OBAMA PRESIDENCY & THE 113TH CONGRESS:
Remarks by President Obama at the 25th Anniversary of Freedom Day
Source: WH, 6-4-14
12:10 P.M. CET
PRESIDENT OBAMA: Hello, Warsaw! (Applause.) Witaj, Polsko! (Applause.)
Mr. President; Mr. Prime Minister; Madam Mayor; heads of state and government, past and present — including the man who jumped that shipyard wall to lead a strike that became a movement, the prisoner turned president who transformed this nation — thank you, Lech Walesa, for your outstanding leadership. (Applause.)
Distinguished guests, people of Poland, thank you for your extraordinary welcome and for the privilege of joining you here today. I bring with me the greetings and friendship of the American people — and of my hometown of Chicago, home to so many proud Polish Americans. (Applause.) In Chicago, we think of ourselves as a little piece of Poland. In some neighborhoods, you only hear Polish. The faithful come together at churches like Saint Stanislaus Kostka. We have a parade for Polish Constitution Day. And every summer, we celebrate the Taste of Polonia, with our kielbasa and pierogies, and we’re all a little bit Polish for that day. (Applause.) So being here with you, it feels like home. (Applause.)
Twenty-five years ago today, we witnessed a scene that had once seemed impossible — an election where, for the first time, the people of this nation had a choice. The Communist regime thought an election would validate their rule or weaken the opposition. Instead, Poles turned out in the millions. And when the votes were counted, it was a landslide victory for freedom. One woman who voted that day said, “There is a sense that something is beginning to happen in Poland. We feel the taste of Poland again.” She was right. It was the beginning of the end of Communism — not just in this country, but across Europe.
The images of that year are seared in our memory. Citizens filling the streets of Budapest and Bucharest. Hungarians and Austrians cutting the barbed wire border. Protestors joining hands across the Baltics. Czechs and Slovaks in their Velvet Revolution. East Berliners climbing atop that wall. And we have seen the extraordinary progress since that time. A united Germany. Nations in Central and Eastern Europe standing tall as proud democracies. A Europe that is more integrated, more prosperous and more secure. We must never forget that the spark for so much of this revolutionary change, this blossoming of hope, was lit by you, the people of Poland. (Applause.)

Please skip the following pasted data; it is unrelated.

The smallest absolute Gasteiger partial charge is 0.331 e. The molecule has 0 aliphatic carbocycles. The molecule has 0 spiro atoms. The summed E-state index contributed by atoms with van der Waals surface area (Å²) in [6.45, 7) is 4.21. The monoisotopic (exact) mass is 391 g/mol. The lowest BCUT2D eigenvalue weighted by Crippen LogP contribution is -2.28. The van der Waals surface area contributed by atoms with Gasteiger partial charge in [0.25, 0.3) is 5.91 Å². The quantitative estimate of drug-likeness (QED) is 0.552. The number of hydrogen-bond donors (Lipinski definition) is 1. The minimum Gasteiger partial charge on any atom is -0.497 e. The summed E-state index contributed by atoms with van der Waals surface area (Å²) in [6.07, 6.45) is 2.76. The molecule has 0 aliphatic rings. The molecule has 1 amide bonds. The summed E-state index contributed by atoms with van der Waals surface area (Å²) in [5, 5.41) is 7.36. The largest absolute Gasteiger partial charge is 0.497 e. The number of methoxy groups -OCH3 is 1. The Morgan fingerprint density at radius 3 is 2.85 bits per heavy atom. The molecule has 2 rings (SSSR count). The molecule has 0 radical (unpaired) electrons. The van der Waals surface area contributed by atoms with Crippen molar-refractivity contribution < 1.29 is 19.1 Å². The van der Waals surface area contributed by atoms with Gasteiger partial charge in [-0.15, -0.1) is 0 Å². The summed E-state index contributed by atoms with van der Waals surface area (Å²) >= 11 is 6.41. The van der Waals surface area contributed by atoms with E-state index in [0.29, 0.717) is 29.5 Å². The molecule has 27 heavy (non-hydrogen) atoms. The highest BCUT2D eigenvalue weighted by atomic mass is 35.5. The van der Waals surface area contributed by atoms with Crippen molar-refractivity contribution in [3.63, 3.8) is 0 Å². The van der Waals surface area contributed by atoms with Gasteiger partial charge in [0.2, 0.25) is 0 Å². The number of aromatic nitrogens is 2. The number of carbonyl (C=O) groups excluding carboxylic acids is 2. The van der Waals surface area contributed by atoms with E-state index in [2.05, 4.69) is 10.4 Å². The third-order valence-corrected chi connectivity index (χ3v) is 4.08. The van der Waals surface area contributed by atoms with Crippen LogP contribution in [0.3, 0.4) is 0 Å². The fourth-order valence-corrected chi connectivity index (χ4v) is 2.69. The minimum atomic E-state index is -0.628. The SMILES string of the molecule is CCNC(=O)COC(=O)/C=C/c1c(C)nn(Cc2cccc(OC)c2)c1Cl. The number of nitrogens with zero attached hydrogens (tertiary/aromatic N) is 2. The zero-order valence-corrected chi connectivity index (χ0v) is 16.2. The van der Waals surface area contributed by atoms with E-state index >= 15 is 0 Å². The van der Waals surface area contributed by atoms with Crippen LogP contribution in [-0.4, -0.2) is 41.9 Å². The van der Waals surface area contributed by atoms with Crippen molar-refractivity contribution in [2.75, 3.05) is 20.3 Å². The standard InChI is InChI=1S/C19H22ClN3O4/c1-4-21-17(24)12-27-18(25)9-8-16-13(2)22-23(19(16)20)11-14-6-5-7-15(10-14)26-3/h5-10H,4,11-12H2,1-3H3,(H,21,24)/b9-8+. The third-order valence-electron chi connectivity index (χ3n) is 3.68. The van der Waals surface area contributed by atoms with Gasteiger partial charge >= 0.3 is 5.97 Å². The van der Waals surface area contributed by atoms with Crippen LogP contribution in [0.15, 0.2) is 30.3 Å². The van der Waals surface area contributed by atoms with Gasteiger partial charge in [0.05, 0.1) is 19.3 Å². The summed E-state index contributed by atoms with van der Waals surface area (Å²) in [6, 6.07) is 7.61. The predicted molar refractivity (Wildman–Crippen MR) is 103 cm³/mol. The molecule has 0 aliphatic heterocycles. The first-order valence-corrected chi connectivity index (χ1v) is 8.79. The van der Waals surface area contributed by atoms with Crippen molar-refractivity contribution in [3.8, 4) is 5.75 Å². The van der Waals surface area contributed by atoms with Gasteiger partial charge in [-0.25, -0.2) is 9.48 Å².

History was made here. The victory of 1989 was not inevitable. It was the culmination of centuries of Polish struggle, at times in this very square. The generations of Poles who rose up and finally won independence. The soldiers who resisted invasion, from the east and the west. The Righteous Among the Nations — among them Jan Karski — who risked all to save the innocent from the Holocaust. The heroes of the Warsaw Ghetto who refused to go without a fight. The Free Poles at Normandy and the Poles of the Home Army who — even as this city was reduced to rubble — waged a heroic uprising.
We remember how, when an Iron Curtain descended, you never accepted your fate. When a son of Poland ascended to the Chair of Saint Peter, he returned home, and here, in Warsaw, he inspired a nation with his words — “there can be no just Europe without the independence of Poland.” (Applause.) And today we give thanks for the courage of the Catholic Church and the fearless spirit of Saint John Paul II. (Applause.)
We also recall how you prevailed 25 years ago. In the face of beatings and bullets, you never wavered from the moral force of nonviolence. Through the darkness of martial law, Poles lit candles in their windows. When the regime finally agreed to talk, you embraced dialogue. When they held those elections — even though not fully free — you participated. As one Solidarity leader said at the time, “We decided to accept what was possible.” Poland reminds us that sometimes the smallest steps, however imperfect, can ultimately tear down walls, can ultimately transform the world. (Applause.)
But of course, your victory that June day was only the beginning. For democracy is more than just elections. True democracy, real prosperity, lasting security — these are neither simply given, nor imposed from the outside. They must be earned and built from within. And in that age-old contest of ideas — between freedom and authoritarianism, between liberty and oppression, between solidarity and intolerance — Poland’s progress shows the enduring strength of the ideals that we cherish as a free people.